Ruth Ann Chicoine, the Canadian Space Agency's national project manager for AuroraMAX, said a spot on the sun exploded Tuesday in what is known as a solar flare and sent out a sort of storm cloud called a coronal mass ejection.
Such storms collide with particles and gases in the Earth's atmosphere to create the northern lights, also known as the aurora borealis.
The solar storm was expected at around 3 a.m. EST Thursday, but Chicoine joked Thursday afternoon that it appeared to be "taking the panoramic route to Earth." The storm was finally spotted on its way at 2:32 p.m. EST Thursday.
"The good news is if the storm is actually (tonight), it might make for some spectacular conditions tonight to see the northern lights," she said in a phone interview from Saint Hubert, Que.
The auroras form in an oval above the North and South poles, Chicoine explained. In the northern hemisphere, a solar storm stretches the oval down towards southern latitudes and that's when the lights can be seen in such places as southern Ontario.
Chicoine said it's always tough to predict when solar storms will hit.
"Aurora scientists like to joke that aurora prediction is even less reliable than weather predictions ... It's hard to do," she said.
"We can't pinpoint exactly when this will hit us. We can't pinpoint exactly where the northern lights will be visible. But we can give a general idea. (On Wednesday), AuroraMAX issued a nationwide aurora alert, meaning that areas of the country in the southern regions, as far right down to the northern U.S. states, would be able to see the northern lights if this storm hits the way that we were predicting."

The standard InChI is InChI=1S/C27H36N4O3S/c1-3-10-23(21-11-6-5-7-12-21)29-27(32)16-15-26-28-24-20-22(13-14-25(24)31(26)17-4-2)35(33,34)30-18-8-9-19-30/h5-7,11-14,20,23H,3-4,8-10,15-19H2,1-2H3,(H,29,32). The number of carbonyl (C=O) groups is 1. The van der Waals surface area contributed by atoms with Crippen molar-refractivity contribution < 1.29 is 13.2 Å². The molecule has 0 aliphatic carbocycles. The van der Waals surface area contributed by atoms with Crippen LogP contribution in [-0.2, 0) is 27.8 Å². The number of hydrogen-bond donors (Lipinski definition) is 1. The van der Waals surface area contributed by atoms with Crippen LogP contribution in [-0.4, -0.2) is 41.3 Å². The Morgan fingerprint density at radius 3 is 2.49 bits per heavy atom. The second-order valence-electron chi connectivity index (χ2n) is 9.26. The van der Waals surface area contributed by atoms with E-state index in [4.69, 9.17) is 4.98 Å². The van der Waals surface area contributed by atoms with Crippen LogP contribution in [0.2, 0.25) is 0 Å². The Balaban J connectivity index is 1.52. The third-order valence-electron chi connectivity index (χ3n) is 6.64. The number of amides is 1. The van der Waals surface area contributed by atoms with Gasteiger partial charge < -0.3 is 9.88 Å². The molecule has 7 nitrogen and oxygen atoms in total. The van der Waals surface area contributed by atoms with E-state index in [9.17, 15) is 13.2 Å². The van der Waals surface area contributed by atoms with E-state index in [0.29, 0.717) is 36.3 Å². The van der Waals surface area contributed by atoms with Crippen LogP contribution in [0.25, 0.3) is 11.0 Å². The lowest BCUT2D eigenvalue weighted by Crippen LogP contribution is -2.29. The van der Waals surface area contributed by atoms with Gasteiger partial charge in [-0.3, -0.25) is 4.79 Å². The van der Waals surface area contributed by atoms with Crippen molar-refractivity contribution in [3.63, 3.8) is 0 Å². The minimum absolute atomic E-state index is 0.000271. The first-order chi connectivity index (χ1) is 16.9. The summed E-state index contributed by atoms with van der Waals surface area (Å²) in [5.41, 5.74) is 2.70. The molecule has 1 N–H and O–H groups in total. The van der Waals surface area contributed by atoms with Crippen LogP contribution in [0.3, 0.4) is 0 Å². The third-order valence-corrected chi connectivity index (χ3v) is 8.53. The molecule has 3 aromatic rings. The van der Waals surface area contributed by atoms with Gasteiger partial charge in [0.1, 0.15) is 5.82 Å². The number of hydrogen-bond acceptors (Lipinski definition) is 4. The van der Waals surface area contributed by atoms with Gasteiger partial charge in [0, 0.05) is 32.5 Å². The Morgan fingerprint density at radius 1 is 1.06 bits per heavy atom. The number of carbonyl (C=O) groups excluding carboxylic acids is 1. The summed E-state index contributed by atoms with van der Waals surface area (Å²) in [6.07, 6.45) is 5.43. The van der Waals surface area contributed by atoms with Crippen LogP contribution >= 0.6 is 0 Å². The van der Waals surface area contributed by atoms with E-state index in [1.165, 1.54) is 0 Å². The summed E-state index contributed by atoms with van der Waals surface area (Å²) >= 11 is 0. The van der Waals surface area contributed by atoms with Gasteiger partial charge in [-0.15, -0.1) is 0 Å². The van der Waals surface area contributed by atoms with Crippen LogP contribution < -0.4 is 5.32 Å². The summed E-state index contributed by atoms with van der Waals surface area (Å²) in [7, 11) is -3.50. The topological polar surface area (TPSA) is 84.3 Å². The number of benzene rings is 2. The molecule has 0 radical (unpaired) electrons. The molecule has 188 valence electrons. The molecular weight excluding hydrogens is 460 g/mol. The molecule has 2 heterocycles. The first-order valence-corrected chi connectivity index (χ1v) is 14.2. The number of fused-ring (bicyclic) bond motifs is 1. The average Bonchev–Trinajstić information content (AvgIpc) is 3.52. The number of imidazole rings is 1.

There hasn't been a northern lights phenomenon like this in a year or two, she said.
The best viewing was expected in darker places, such as rural areas. People in cities could have difficulty because of lights from buildings or street lamps.
Sky-watchers not wanting to go out in the cold or not able to get to a dark enough area weren't out of luck. AuroraMAX — which is a partnership between the University of Calgary, the City of Yellowknife, Astronomy North and the Canadian Space Agency — live streams the northern lights every night from Yellowknife on the websites www.asc-csa.gc.ca/eng/astronomy/auroramax/connect.asp and http://astronomynorth.com/auroramax
Chicoine said people who want to see "really cool" video of Tuesday's solar flare erupting can go to www.youtube.com/watch?v=tSA2dQT5DjI or www.youtube.com/watch?v=7Mz2laHjVoQ#t=181 to see a good animation of how solar storms fuel the northern lights.
The website http://helios.swpc.noaa.gov/ovation/North_New.html also has a real-time position of the auroral oval, which can help people find out where they're most likely to view northern lights.
"When we see an aurora in the south of Canada, and even sometimes in the North, that aurora can actually be located 800 to 1,000 kilometres away," said Chicoine. "They're structures that can be up to 300 or 400 kilometres high, so even if you see that the oval is not that close and it's not directly over your head, you still may want to keep an eye on the skies."